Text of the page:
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  12. Why are there Party Political Broadcasts?

    To achieve comprehensive coverage during an election campaign, UK broadcasters must ensure that political parties currently represented at Westminster and all parties contesting more than 50 seats are allowed at least one Party Election Broadcast on television and radio. The BBC has no editorial control over the content of Party Election Broadcasts. However, we are responsible in so far as that we act as a publisher – broadcasts must observe the law and must follow the accepted standards on matters such as taste and decency. The BBC and independent television companies have outlined proposals for changes to the arrangements of broadcasting Party Political Broadcasts. To assist with the review they set in place a consultation paper, designed to invite feedback from viewers, listeners and the political parties.

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  13. How can I get a photograph of a personality?

    We can supply some photographs of our news presenters and various personalities from programmes. Please write to us at BBC Information, PO Box 1922, Glasgow, G2 3WT, call us on 03700 100 222 or e-mail us with your address at enquiries.scot@bbc.co.uk.

    We do issue some specialist pictures to the media (newspapers and magazines) to help publicise programmes with previews, reviews and features, but they are not licensed for general distribution. One month after the programme has been transmitted, photographs are transferred for archiving and may then be licensed for commercial exploitation.

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  14. How can I request a personal appearance by an artist?

    If you want an artist or personality to attend an event you need to contact the artist's agent or personal representative - we do not arrange such appearances unless of course they form part of our own promotional activities.

    The Actors' directory "SPOTLIGHT" is a useful source of information - www.spotlightcd.com As well as listing actors and actresses it contains details of their agents or representatives. Your local reference library should have a copy, and in the case of a recording artist you should contact the recording company and ask for the 'A&R' department.

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  15. How can I become a presenter?

    Many people wish to become television presenters and unfortunately there is no straightforward advice available. Most (although not all) of our television presenters have had previous experience in radio or in journalism, either at local or national level. Others now appearing on national television have started in regional television or working for one of the independent television companies. Many do not start out as presenters, but in other jobs for the company concerned before moving into presentation.

    Presentation is a very difficult field to break into but it might be worth making some enquiries about job opportunities with local radio stations in your area. There is no particular journal which gives details of auditions for new presenters, but if any of the television companies are looking for a fresh face in connection with a particular programme it is often given some publicity in the press.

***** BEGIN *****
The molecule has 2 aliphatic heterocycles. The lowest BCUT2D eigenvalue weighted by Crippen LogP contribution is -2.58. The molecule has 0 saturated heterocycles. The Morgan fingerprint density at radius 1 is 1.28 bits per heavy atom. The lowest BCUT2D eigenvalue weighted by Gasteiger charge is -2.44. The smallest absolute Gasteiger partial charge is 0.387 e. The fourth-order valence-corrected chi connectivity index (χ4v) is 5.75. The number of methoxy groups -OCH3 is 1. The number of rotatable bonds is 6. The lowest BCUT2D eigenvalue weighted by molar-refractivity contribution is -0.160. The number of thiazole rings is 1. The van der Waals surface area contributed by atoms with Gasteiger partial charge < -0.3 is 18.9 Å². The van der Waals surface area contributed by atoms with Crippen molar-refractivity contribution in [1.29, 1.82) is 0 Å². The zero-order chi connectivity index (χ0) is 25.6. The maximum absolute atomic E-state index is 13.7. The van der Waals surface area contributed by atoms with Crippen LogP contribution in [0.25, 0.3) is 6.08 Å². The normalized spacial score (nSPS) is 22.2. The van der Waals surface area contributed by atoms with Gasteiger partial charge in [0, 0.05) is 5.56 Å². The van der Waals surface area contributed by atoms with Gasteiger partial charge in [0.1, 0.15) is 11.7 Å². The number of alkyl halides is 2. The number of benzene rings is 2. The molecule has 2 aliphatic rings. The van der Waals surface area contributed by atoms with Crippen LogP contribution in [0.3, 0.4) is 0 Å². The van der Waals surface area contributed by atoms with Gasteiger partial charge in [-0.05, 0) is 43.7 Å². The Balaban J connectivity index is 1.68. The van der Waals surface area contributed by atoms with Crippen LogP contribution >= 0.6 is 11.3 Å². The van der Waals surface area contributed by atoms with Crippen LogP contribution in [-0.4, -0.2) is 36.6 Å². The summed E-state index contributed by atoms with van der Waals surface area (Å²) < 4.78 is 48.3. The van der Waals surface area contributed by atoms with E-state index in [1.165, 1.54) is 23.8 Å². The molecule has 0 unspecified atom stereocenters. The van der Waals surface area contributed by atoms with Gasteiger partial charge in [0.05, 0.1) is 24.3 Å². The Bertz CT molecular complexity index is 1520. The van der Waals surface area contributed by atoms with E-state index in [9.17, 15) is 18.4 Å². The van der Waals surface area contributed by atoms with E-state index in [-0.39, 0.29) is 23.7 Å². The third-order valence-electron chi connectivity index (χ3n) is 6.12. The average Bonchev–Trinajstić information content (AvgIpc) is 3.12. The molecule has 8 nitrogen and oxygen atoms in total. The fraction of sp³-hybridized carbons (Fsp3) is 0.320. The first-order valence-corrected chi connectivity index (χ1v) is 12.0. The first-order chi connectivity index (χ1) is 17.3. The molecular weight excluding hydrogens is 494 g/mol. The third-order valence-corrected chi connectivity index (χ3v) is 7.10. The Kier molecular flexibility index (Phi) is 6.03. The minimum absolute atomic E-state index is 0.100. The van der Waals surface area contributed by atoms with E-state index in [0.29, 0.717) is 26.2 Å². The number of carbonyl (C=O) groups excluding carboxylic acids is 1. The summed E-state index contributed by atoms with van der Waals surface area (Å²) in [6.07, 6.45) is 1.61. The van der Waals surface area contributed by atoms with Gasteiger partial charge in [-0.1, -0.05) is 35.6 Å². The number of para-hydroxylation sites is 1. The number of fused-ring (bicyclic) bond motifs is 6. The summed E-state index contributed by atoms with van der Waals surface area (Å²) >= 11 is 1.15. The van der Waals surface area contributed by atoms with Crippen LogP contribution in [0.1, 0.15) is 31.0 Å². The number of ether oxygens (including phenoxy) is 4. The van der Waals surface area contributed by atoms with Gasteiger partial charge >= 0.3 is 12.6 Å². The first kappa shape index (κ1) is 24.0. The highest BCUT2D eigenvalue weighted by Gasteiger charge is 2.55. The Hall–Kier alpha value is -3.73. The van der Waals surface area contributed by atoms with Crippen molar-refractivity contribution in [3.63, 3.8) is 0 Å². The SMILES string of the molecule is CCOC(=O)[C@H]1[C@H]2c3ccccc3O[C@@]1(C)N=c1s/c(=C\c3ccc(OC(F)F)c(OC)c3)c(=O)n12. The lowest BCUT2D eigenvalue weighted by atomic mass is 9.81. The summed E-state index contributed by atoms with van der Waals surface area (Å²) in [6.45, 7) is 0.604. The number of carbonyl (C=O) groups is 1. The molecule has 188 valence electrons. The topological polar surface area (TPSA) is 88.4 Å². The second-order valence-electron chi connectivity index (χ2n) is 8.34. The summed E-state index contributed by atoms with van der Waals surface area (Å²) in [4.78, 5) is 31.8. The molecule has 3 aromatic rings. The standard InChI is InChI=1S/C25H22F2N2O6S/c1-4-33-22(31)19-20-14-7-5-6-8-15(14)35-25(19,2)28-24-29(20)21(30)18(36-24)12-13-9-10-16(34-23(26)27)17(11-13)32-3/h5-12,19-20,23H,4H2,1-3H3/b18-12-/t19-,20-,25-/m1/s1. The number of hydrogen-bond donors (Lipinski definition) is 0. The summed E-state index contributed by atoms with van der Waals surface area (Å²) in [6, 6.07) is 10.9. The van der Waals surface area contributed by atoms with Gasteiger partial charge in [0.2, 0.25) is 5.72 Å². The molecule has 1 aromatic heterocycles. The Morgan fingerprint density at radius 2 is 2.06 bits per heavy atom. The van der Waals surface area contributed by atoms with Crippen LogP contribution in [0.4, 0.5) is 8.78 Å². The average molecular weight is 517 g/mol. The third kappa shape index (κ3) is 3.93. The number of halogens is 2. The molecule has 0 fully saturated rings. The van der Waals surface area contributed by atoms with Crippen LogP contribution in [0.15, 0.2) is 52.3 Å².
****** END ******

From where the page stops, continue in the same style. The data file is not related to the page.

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  16. How do you decide what music to play on radio?

    BBC radio producers have access to the many new records issued each week. Their decisions about what to include in programmes are based solely on merit and programme value, with the aim of building a programme of maximum interest for the radio audience. It is not part of their function to promote or restrict the interests of any particular artist. In practice, programmes normally include a proportion of new records, and of new artists, each week.

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  17. How do I apply for a job within BBC Scotland?

    All BBC vacancies are advertised on the BBC Jobs website.

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  18. How can I arrange work experience with BBC Scotland?

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  19. How can I get information for a school/college/university project?

    Most media students have either personal or study access to the Internet and the About the BBC pages offer much information about the BBC; its history; the BBC's Charter and Agreement; the BBC's Annual Statement of Promises; Governing Today's BBC; Producers' Guidelines and the Annual Report. This is the quickest and best way in which you can research what you need, and for us to answer the most common questions put to us and make information available.

    The BBC is not an online public (or commercial) information research service and as a public broadcaster we must put reasonable limits on the amount of licence-payers' money we devote to researching requests for information! We hope you will use these extensive online pages to find the information you need.

    Any good reference library has more information.

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  20. How do I make a complaint about BBC Scotland?

    If you would like to make a complaint, please do so via the BBC Complaints website.